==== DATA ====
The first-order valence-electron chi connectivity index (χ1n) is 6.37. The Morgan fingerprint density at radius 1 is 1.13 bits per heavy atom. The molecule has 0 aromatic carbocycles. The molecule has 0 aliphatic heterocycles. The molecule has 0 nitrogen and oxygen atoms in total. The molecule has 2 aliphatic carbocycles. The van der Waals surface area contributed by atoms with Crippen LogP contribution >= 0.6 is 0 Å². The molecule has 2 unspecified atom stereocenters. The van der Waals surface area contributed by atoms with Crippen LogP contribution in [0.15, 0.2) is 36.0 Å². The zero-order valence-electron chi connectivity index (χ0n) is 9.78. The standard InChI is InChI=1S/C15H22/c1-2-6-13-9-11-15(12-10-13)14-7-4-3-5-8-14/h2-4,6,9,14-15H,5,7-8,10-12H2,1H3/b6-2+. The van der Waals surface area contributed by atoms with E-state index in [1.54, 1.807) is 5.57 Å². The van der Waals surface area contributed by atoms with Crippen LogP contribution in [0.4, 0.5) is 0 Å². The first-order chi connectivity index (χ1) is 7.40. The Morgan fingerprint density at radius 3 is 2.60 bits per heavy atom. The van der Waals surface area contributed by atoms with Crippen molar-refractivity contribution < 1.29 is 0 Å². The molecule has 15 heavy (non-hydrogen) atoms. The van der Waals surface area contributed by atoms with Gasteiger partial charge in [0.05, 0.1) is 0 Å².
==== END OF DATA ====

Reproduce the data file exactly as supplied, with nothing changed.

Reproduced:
The first-order valence-electron chi connectivity index (χ1n) is 6.37. The Morgan fingerprint density at radius 1 is 1.13 bits per heavy atom. The molecule has 0 aromatic carbocycles. The molecule has 0 aliphatic heterocycles. The molecule has 0 nitrogen and oxygen atoms in total. The molecule has 2 aliphatic carbocycles. The van der Waals surface area contributed by atoms with Crippen LogP contribution >= 0.6 is 0 Å². The molecule has 2 unspecified atom stereocenters. The van der Waals surface area contributed by atoms with Crippen LogP contribution in [0.15, 0.2) is 36.0 Å². The zero-order valence-electron chi connectivity index (χ0n) is 9.78. The standard InChI is InChI=1S/C15H22/c1-2-6-13-9-11-15(12-10-13)14-7-4-3-5-8-14/h2-4,6,9,14-15H,5,7-8,10-12H2,1H3/b6-2+. The van der Waals surface area contributed by atoms with E-state index in [1.54, 1.807) is 5.57 Å². The van der Waals surface area contributed by atoms with Crippen LogP contribution in [0.4, 0.5) is 0 Å². The first-order chi connectivity index (χ1) is 7.40. The Morgan fingerprint density at radius 3 is 2.60 bits per heavy atom. The van der Waals surface area contributed by atoms with Crippen molar-refractivity contribution < 1.29 is 0 Å². The molecule has 15 heavy (non-hydrogen) atoms. The van der Waals surface area contributed by atoms with Gasteiger partial charge in [0.05, 0.1) is 0 Å².